Last month, we looked at 10 basic tips to proof content. I hope you have those down, as this blog will focus on 10 more advanced proofing and editing techniques.
For example, “It goes without saying that weekly department meetings have great potential to increase communication among staff members and managers” should be “Weekly department meetings increase communication between staff.”
2. Ban words.
The 212 Media Studios Content Team has a list of words to delete. Some have exceptions, but when possible, we delete: it, that, there, very, really, also, so, somewhat, like, since, because, just, then, and often. Try it, and see how removing these words give clarity to your writing.
3. Look for repeats.
These usually appear as words, sentences, and ideas. Avoid saying the same thing over and over. Give the readers credit that they’re following you. Though you can expand on the subject, don’t repeat words and phrases.
4. Omit needless words.
5. Resist writing exactly like you talk.
This can be difficult, as your personality should still come through. But spoken words or phrases tend to be awkward when written. Too causal a tone can imply that you aren’t the expert readers should take seriously. I tend to see a lot of “you know” or “like” or other personal favorite words in pieces written with too much author talk. Speaking of favorites…
6. Delete favorites.
This goes for words and punctuation marks. Some pieces can have a rash of commas and exclamation marks, others em dashes (—), semicolons (;), or ellipses (…). Other times, it’s your favorite sentence, one crafted with such wit and perfection. To paraphrase Stephen King and William Faulkner, kill your darlings as these can be jolting and awkward compared to the rest of your piece.
7. Use pronoun consistency.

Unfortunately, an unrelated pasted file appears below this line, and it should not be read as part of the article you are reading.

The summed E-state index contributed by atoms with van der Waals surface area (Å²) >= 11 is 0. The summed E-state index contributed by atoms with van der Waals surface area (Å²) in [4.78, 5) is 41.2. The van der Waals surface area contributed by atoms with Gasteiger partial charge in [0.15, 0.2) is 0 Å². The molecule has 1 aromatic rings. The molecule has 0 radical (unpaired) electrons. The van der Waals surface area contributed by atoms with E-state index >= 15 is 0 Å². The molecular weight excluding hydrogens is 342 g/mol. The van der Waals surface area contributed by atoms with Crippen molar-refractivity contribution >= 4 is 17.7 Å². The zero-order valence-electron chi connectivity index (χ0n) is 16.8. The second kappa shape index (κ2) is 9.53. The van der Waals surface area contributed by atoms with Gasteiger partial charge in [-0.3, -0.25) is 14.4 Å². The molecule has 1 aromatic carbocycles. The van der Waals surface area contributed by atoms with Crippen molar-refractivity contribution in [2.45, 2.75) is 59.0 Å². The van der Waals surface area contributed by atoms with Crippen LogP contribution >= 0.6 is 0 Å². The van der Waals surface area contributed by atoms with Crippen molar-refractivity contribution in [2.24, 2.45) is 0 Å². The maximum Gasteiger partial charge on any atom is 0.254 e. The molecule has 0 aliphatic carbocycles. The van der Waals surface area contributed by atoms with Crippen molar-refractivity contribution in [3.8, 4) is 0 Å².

This may seem nit-picky, but it will give an extra measure of professionalism. “An artist can display their work” should be revised to “An artist can display his work.” Because “artist” is singular, its possessive pronoun should be singular as well.
8. Be active instead of passive.
These are editing terms that are best explained through examples. This is passive: “Our company is going to be hiring new employees.” This is active: “Our company is hiring new employees.” Or, even better, remove the extra words: “Our company is hiring.”
9. Practice makes habit.
As you get into the groove of revising your writing using these techniques, look for one kind of error at a time. For example, look for typos and misspellings first, then look for repeated words and phrases, and so on.
10. Know that writing and revising are a process.
It takes more than one draft. In fact, it takes more than three drafts! (Note: This article went through five drafts/revisions.) It takes time and effort. We on the Content Team spend the majority of our time revising content. For each project, we write, rewrite, rewrite, edit, debate, critique, revise, proof, and repeat as necessary. It’s a good thing that we love it!
What technique are you going to try first? Comment below.
Director of Content
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